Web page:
Learning from Lake Como


Perhaps the greatest human tragedy is that we live our lives in retrospect – a series of “emotions recollected in tranquility.” How poetic our lives could truly be is undermined by our minds being in all places but the one where our feet are planted. Our memories are bound to reduce all experiences to a blur past their expiration date – then why do we choose to peter out the magnanimity of our emotions by backdating our response to places?

I was the kind of traveller that packed each trip to the brim with little space to breathe in a place and its people. With a plethora of “to-dos” and “must-sees” that I told myself were more authentic because they came from other blogs rather than a Lonely Planet guide – I ran close to tipping my glass over, and oftentimes did spill. This made my glass half empty, something I realised only much later. And thus arose a newfound passion to just be. To stop and stare at the sights, rather than reimagine them through images and videos I meticulously documented with my inadequate phone camera.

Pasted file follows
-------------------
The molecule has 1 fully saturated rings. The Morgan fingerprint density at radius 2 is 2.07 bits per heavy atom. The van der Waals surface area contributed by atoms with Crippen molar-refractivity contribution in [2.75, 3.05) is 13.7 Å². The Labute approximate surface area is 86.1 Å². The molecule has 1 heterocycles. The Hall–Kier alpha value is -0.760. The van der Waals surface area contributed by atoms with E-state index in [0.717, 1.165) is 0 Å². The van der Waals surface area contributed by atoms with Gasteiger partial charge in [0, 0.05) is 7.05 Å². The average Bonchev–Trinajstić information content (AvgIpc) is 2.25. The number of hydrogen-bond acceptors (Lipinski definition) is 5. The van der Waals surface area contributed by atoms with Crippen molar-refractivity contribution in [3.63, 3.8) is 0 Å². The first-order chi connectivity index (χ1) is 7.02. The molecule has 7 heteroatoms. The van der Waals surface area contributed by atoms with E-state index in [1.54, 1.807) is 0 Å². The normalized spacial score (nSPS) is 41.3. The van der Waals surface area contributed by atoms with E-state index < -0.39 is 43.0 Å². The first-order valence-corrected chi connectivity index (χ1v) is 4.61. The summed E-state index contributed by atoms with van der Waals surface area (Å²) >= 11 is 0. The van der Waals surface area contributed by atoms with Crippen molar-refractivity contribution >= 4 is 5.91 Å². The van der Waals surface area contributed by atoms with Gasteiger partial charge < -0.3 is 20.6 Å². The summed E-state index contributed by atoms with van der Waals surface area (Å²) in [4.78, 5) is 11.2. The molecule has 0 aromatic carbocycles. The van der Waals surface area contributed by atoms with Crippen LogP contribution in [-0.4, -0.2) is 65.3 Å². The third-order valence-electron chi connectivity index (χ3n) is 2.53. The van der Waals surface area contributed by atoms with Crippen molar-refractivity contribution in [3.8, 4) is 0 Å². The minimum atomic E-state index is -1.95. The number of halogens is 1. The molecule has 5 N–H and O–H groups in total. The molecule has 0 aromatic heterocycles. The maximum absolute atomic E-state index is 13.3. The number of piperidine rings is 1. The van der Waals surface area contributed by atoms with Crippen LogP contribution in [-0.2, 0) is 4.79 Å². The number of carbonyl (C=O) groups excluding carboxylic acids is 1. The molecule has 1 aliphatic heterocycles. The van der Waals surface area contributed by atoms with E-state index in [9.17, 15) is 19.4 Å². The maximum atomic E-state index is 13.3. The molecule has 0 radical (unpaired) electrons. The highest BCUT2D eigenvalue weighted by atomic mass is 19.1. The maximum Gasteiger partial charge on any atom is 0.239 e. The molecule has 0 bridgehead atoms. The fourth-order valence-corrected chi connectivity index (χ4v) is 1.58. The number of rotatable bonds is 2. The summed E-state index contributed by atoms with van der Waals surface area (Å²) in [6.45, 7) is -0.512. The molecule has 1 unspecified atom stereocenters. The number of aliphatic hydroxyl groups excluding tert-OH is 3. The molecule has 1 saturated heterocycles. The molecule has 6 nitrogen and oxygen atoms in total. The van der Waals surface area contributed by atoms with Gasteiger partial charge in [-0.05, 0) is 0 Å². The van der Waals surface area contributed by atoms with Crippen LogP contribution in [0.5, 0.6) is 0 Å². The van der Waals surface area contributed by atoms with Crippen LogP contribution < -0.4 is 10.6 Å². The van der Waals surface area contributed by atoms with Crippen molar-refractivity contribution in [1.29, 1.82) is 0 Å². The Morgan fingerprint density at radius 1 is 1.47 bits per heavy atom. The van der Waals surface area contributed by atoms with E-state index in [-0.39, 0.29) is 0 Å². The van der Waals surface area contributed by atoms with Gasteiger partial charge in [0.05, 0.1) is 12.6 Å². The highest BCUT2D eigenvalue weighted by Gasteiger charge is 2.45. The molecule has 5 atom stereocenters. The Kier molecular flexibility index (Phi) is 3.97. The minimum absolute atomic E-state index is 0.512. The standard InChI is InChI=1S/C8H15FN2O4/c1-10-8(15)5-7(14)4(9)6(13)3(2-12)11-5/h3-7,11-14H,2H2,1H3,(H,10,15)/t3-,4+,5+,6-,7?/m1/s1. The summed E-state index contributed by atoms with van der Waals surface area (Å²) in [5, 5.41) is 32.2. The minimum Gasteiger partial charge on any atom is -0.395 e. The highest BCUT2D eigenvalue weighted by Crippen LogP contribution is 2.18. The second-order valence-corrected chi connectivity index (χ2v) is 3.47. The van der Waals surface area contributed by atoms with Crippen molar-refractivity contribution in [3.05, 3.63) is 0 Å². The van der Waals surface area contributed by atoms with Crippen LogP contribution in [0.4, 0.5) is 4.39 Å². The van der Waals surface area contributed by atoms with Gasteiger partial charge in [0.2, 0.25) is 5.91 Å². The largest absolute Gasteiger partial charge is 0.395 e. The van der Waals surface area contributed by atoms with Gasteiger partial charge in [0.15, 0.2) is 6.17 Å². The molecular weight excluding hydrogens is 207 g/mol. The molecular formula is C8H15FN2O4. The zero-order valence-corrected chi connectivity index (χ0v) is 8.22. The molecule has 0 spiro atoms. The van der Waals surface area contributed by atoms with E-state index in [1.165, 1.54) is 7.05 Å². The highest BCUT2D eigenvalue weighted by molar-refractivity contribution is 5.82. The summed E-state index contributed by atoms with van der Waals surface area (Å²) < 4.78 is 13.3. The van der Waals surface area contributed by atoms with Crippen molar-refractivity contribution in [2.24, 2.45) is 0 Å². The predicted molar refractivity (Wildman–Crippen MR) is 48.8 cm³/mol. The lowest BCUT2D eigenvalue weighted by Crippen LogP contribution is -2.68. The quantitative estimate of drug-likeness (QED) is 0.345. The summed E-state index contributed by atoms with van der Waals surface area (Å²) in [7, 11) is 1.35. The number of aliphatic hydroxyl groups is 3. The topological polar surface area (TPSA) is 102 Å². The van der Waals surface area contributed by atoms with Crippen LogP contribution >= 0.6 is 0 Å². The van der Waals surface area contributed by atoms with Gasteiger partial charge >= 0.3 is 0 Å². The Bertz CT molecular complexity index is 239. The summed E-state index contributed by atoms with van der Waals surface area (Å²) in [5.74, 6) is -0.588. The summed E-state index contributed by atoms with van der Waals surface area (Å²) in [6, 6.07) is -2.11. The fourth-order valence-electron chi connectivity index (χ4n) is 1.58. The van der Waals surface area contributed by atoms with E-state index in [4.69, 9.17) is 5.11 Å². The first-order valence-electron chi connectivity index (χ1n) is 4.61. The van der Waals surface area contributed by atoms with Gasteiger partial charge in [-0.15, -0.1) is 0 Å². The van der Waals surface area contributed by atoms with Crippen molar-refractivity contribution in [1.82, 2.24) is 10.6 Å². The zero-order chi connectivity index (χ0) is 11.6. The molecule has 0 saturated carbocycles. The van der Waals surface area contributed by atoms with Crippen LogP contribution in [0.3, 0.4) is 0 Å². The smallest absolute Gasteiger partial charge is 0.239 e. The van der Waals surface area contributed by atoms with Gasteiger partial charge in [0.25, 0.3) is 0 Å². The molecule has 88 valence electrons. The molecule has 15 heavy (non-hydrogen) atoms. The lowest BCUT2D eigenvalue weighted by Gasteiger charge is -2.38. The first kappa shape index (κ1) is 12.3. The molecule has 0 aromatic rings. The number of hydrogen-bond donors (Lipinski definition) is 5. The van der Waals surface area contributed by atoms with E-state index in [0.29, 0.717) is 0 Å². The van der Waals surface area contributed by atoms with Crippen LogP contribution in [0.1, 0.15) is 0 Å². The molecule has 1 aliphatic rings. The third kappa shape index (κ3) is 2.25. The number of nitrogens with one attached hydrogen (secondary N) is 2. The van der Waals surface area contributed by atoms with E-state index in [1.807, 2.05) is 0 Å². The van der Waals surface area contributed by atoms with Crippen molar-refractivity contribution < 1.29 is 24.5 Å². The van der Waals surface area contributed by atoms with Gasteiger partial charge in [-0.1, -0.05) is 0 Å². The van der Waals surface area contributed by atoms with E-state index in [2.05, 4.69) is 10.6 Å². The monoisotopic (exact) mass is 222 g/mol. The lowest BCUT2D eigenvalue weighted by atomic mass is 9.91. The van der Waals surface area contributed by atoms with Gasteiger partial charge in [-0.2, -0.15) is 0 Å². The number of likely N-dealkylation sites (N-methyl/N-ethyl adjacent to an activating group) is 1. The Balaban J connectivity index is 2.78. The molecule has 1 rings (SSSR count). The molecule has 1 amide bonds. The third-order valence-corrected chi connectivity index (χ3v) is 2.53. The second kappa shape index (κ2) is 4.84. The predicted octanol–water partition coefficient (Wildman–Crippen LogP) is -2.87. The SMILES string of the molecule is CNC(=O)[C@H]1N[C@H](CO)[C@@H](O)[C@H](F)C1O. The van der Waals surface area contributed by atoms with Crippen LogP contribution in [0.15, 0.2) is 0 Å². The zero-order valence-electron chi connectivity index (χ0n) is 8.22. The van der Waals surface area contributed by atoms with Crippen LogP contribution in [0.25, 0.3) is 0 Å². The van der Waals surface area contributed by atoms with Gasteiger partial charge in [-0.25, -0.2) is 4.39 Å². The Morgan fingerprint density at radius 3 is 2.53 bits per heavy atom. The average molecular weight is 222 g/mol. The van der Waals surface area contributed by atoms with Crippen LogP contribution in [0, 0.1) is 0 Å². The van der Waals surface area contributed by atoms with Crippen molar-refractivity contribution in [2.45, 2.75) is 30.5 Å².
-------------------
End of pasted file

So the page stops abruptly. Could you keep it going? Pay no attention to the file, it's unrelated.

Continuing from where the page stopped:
IMG_0569A lot of this inadequacy comes from the modern tendency to “plan ahead.” We are so used to having a 5 year plan and considering “what-next” that we oftentimes ignore the “what-now?” To all my fellow Type As reading this. Stop. Breathe. Listen. The colours your stories paint tomorrow will be all the brighter and warmer this way.

As I sat at the Riva Grande in Varenna I could see the small beads of sweat – thick as the scent of lavender wafting through the air – form on the temples of nonchalant audiences that rested their eyes in preparation of the grand sunset to follow. I heard the giggles of toddlers chasing their dogs as they inched closer to the soft waves of the lake, and noted the sharp watch with which their parents cut through the in-depth conversations from time to time. And just so simply, time can be malleable – and the sand can stop slipping.


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